Hepper is reader-supported. When you buy via links on our site, we may earn an affiliate commission at no cost to you. Learn more.

Can I Use a Dog Flea Collar on My Cat? Our Vet Explains

Dr. Sharon Butzke, DVM (Vet)

By Dr. Sharon Butzke, DVM (Vet)

woman wearing the cat a flea and tick collar

Vet approved

Dr. Sharon Butzke Photo

Written by

Dr. Sharon Butzke

DVM (Veterinarian)

The information is current and up-to-date in accordance with the latest veterinarian research.

Learn more »

Anyone who has been unfortunate enough to deal with a flea infestation knows that it is much better to prevent these pests than to face the difficult task of getting rid of them after they’ve found a way into your home!

Cats who spend time outdoors are the most likely to encounter fleas, but even indoor kitties can benefit from flea protection. Especially if they live in an apartment building, or with another pet who goes outside.

Flea collars may seem like a reasonable and inexpensive option for flea prevention. However, veterinarians often advise against flea collars for cats because they pose a strangulation risk (cats should only ever wear quick-release collars).

Many ingredients commonly found in dog flea collars are highly toxic to cats, so you should never use a dog flea collar on a cat!

Fortunately, there are many other safe and effective products for flea control in cats, which often treat other parasites as well. Ask your veterinarian to help you choose the best option for your cat.

hepper cat paw divider

What Are the Dangers of Using Dog Flea Collars on Cats?

Aside from the strangulation risk, one of the biggest dangers of using a dog flea collar on cats is that it may cause severe toxicity.

As previously mentioned, dog flea collars often contain ingredients that are not safe for cats. Particularly harmful substances include:

  • Amitraz
  • Permethrins, pyrethrins, and pyrethroids
  • Organophosphates
  • Carbamates
  • Essential oils

As we have already mentioned, dog flea collars should never be used on cats.

Signs of a Negative Reaction to a Flea Collar

Cats can have a negative reaction to any flea collar, even if they are intended for feline use. Reactions can range from mild skin irritation and fur loss to signs of severe neurologic toxicity.

Signs that should prompt you to remove the collar and seek immediate veterinary attention include:

  • Difficulty breathing
  • Ataxia (wobbliness, general incoordination)
  • Extreme tiredness (lethargy) and/or weakness
  • Vomiting and/or diarrhea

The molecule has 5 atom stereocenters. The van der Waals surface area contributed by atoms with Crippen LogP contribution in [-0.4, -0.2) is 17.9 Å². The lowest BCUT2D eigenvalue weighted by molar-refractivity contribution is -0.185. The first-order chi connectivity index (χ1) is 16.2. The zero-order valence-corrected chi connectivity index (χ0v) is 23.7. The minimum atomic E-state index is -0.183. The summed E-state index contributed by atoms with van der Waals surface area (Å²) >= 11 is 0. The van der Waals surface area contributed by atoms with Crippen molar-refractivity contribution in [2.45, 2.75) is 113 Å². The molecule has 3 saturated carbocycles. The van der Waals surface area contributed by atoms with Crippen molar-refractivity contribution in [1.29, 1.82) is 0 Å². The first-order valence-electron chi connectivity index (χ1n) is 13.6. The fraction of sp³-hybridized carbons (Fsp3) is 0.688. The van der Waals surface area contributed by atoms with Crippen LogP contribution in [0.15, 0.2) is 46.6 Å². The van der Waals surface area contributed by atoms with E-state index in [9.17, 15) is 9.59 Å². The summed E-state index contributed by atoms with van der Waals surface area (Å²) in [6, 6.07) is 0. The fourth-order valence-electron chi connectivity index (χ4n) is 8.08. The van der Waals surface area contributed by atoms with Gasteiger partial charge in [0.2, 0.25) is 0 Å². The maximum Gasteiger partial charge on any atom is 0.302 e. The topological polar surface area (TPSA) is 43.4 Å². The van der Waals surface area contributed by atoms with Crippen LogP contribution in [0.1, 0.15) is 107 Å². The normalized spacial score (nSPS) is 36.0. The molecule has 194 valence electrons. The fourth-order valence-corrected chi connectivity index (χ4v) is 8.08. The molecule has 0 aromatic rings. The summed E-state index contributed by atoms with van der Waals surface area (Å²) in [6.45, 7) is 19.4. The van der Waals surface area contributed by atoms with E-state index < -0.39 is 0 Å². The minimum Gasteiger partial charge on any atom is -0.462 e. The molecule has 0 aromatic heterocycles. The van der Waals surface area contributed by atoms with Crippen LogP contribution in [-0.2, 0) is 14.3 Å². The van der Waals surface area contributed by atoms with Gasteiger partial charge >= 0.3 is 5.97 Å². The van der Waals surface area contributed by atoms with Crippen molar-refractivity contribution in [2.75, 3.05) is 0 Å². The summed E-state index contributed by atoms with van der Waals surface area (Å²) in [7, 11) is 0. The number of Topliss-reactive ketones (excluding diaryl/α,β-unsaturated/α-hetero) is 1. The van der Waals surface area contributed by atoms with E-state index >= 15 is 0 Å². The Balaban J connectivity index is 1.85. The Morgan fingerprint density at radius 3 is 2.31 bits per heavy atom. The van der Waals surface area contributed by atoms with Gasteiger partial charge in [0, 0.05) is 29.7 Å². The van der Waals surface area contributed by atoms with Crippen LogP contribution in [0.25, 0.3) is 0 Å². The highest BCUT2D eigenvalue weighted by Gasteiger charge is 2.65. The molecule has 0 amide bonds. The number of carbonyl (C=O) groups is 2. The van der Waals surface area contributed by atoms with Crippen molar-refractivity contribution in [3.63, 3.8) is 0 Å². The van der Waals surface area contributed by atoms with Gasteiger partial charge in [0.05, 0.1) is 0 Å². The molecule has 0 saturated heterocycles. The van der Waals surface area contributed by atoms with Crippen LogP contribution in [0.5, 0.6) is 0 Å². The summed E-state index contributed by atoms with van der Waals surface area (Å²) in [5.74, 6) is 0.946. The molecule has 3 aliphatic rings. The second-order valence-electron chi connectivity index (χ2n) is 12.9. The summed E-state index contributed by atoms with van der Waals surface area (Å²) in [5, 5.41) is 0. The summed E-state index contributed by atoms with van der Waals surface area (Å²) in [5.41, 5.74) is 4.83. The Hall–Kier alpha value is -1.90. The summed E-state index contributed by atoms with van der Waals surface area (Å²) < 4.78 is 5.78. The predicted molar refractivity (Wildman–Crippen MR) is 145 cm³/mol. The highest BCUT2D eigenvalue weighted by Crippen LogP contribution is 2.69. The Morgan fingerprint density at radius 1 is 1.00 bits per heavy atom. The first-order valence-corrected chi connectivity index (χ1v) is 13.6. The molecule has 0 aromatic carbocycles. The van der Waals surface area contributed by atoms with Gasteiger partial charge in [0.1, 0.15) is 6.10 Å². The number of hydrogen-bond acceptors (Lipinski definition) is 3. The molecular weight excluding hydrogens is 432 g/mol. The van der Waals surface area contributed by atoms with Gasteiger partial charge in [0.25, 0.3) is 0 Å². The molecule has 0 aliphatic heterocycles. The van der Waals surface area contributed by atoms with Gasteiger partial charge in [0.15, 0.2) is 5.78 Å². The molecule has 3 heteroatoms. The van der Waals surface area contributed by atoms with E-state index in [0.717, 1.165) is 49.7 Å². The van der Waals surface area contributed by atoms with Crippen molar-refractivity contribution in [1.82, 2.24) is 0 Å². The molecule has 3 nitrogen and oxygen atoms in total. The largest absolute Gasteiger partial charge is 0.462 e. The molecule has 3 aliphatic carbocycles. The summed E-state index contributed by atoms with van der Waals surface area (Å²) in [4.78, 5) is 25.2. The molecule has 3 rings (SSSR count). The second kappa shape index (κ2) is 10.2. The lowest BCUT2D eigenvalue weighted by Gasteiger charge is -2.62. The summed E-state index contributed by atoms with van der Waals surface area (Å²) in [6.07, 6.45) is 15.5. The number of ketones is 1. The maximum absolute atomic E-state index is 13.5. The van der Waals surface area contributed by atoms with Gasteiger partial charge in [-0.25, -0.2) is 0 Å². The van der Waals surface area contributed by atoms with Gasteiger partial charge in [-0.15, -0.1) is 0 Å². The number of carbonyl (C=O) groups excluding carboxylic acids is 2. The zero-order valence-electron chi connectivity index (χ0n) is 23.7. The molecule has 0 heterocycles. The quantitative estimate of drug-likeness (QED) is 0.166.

• Elevated body temperature (feeling hot to the touch)
  • Muscle twitching, tremors
  • Seizures
laying cat sick
Photo Credit: Sisacorn, Shutterstock

What to Do if You Suspect Your Cat Is Having a Bad Reaction to a Flea Collar

Here are some steps to take if you suspect your cat may be having a negative reaction to a flea collar:

  • Remove the collar!
  • If your cat is showing any of the signs listed above, seek urgent veterinary attention. If they just seem to have some mild irritation and are not showing signs of toxicity, you may bathe them in lukewarm water with liquid dish soap (e.g., Dawn) to remove any residue from the collar. Repeat if needed.
  • After bathing, dry your cat thoroughly, keep them warm, and monitor them closely.

If at any time you become concerned about your cat’s health, please contact your vet or the nearest veterinary emergency clinic. You can also call the Pet Poison Helpline at 855-764-7661 (please note there is a fee for this service).

wet cat in the bathtub having shower
Photo Credit: Vladeep, Shutterstock

How Can I Safely Protect My Cat from Fleas?

There are many great options for flea prevention in cats, which are summarized nicely in this chart. Your veterinarian will be happy to help you pick the product that’s right for your kitty!

Here are some other important safety tips:

  • Only use products that are specifically for cats
  • Make sure to give the correct dose for your cat’s current weight
  • Confirm that kittens are above the minimum age and body weight for the product you are using
  • Do not use multiple products together without checking with your veterinarian
  • Avoid using flea products in very old, sick, and debilitated cats (unless directed by a veterinarian)
cat with flea collar lying on the bed
Photo Credit: sharshonm, Shutterstock

hepper cat paw divider


There are so many products available for flea control in cats that are safer (and often more effective) than flea collars. Flea collars can pose a strangulation risk, and cats are known to be sensitive to many of the substances they commonly contain—especially flea collars designed for dogs.

Please remember to never put a dog flea collar on your cat!

Ask your veterinarian to help you decide which flea-prevention product is right for your cat.

Featured Image Credit: Inga Gedrovicha, Shutterstock

Related Articles

Further Reading

Vet Articles

Latest Vet Answers

The latest veterinarians' answers to questions from our database